One of the first things I noticed about the UV- and chlorine-resistant Cyanea mask was the ski-goggle strap, even though this mask is designed for divers.

By Bethy Driscoll

The Aeris team also knows how uncomfortable a misplaced snorkel can be on a dive, and they did something about it with a sewn-in snorkel keeper. The 1-inch elastic strap is looped and sewn through two plastic pieces that are fastened to the hard frame, not the silicone. This helps hold the mask comfortably in place on your face throughout your whole dive. You don’t have to worry about your strap coming unthreaded underwater or being unevenly tightened; you simply adjust the mask strap by sliding the material from the right to the left until it is sized just right, which can easily be done with 5 mm gloves on.


The next thing that I noticed was the slanted,wide frame and its increased field of vision. The extended lens, positioned at a downward angle, allows a diver to see and access their equipment from the chin down. While gearing up at the back of the boat with my mask on, I was surprised that I was able to look down and have a clear view of all my D-rings, clips and gauges. I also found that the low-volume, angled frame was very streamlined when doing a giant stride off of the top deck of the boat —  my Cyanea didn’t move and I was ready to test it out underwater.

Usually, once I descend into the kelp forest, I spend majority of my dive looking up to capture beams of light sneaking through the kelp canopy, playing sea lions, or soaring bat rays. You can imagine how sore a my neck can grow after an hour of tilting my head upward, but the Cyanea’s wide frame lens allowed me to easily gaze up toward the surface without adjusting my body positioning. Overall, I was very impressed with the field of vision and I would suggest this mask for anybody who feels claustrophobic underwater.


This mask also offers hope for those divers who have had a mask frame press so hard on their forehead that it left a bruise. Divers with all face sizes and shapes have said this mask doesn’t put pressure between the brows and it seals great. A someone with big smile lines, I was surprised how well the Cyanea sat on my chubby cheeks.The super-soft silicone molded to the curves of my face really well, which ultimately means less water in my mask when I start laughing or making funny faces underwater.

Finally, I wanted to know how the Aeris Cyanea looked on me, so I took a handful of selfies. Unlike a lot of double pane masks, this one doesn’t make me look cross-eyed, and the black silicone adds a nice contrast in photos. (I opted to get the black silicone with red accent, but there are a variety of color combinations).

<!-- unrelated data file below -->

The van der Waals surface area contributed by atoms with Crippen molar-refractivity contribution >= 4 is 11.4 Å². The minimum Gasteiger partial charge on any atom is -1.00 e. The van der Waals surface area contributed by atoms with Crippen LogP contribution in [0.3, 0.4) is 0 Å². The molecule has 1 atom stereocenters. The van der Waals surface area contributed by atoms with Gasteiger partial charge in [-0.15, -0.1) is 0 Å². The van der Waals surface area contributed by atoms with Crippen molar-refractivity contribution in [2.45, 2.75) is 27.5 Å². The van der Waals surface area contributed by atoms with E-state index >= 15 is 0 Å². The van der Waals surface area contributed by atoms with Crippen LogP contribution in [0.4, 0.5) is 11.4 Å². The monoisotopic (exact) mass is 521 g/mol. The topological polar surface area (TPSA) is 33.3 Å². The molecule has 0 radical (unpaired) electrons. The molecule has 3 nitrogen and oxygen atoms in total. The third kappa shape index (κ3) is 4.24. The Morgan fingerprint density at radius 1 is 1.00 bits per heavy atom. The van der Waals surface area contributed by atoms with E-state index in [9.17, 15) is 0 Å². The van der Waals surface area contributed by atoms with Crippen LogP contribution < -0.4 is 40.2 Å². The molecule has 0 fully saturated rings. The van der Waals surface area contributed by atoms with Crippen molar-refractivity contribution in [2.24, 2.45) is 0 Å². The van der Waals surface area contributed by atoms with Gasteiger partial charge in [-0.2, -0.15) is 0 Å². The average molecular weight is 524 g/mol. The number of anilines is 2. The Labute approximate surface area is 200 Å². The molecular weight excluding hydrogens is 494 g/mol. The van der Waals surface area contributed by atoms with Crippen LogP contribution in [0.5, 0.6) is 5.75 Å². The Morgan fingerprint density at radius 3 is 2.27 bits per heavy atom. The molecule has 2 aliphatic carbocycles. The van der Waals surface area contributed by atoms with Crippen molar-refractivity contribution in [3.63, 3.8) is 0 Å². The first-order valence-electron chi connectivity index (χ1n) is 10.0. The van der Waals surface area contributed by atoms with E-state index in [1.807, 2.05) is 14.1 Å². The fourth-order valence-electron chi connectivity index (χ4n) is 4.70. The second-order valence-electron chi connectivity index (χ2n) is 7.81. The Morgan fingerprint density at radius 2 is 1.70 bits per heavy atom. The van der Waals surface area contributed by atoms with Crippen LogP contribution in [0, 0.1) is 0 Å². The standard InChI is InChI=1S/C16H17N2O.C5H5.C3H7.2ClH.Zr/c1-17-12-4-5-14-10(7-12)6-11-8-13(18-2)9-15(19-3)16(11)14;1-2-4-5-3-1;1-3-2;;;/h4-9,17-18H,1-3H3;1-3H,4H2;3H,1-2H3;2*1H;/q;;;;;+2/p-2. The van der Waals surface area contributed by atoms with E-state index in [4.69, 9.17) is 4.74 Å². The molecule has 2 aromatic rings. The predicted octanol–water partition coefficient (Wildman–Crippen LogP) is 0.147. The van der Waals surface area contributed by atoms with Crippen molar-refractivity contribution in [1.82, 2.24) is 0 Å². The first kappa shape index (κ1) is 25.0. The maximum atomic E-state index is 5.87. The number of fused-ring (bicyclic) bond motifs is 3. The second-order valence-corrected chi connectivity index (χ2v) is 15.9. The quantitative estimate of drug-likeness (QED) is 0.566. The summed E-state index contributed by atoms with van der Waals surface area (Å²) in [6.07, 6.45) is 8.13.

After I tested the Cyanea mask, I asked my buddies to test the waters as well. This is what they thought:

Natalie Blea – avid scuba diver and conservationist
I really loved the extra-clear lens and the extra-wide view of the new Aeris Cyanea mask. The security of the skirts’ fit on my petite face has me anxious to dive with it again ASAP.”


Virginia Hatter – hardcore PADI MSDT and ocean enthusiast
“…being a previously sponsored semi-professional ATV racer and snowboard enthusiast, it was nice to see someone create a scuba diving diving mask with a similar strap for comfort, promoting less stress on the anchor points, easy adjustment and broad contact with my hood. The black skirt and soft feel to the face was also a welcomed necessity. Looking forward to them hopefully being produced in a black skirt with white-frame accents and strap color scheme.”

Doug Krause – Vice President of Aeris
The Cyanea concept believe it or not started with two things that have annoyed me for as long as I can remember – the snorkel and how it attaches to the mask and the ever complicated mask strap buckle. The seemingly simple snorkel keeper has been redesigned over the years to include swivels, slides and quick releases – all without really addressing the fact that as designed, they simply don’t position the snorkel efficiently. The bottom line is that you’ve got one section in your mouth – then it takes a sharp turn up to your mask strap at your temple – and somehow the hope is that the snorkel top faces toward the back of your head or up while you’re face down in the water. It doesn’t happen. Of course, using the highest quality silicone available, careful human factor study for fit, ultra clear glass, and a terrific view – up, down and side to side don’t hurt to guarantee the Cyanea to be one of the best fitting, best performing masks ever designed.”



Cyanea Mask Video Review

Have something to add to this post? Share it in the comments.
New stuff
first scuba diving BCD

Buying Your First Scuba Diving BCD

You’ve taken the plunge (pun intended) and learned to dive, now it’s time to get your own equipment. Here are some considerations when it comes to buying your first scuba diving BCD.
by Torben Lonne
Diving British Columbia

A Survival Guide to Diving British Columbia

The water is cold but usually clear and filled with life when diving British Columbia. Here are some tips to make the experience even more enjoyable.
by Robert Osborne
scuba diving mask

Buying Your First Scuba Diving Mask

There are lots of options when it comes to selecting your first scuba diving mask. Here’s a guide to help you with the process.
by Torben Lonne
Whites seahorse

Conservation in Lockdown: Sydney’s Seahorse Guardian

While Sydney was under COVID-19 lockdown, a group of aquarium-bred White’s seahorses was released into Sydney’s harbor.
by Deborah Dickson-Smith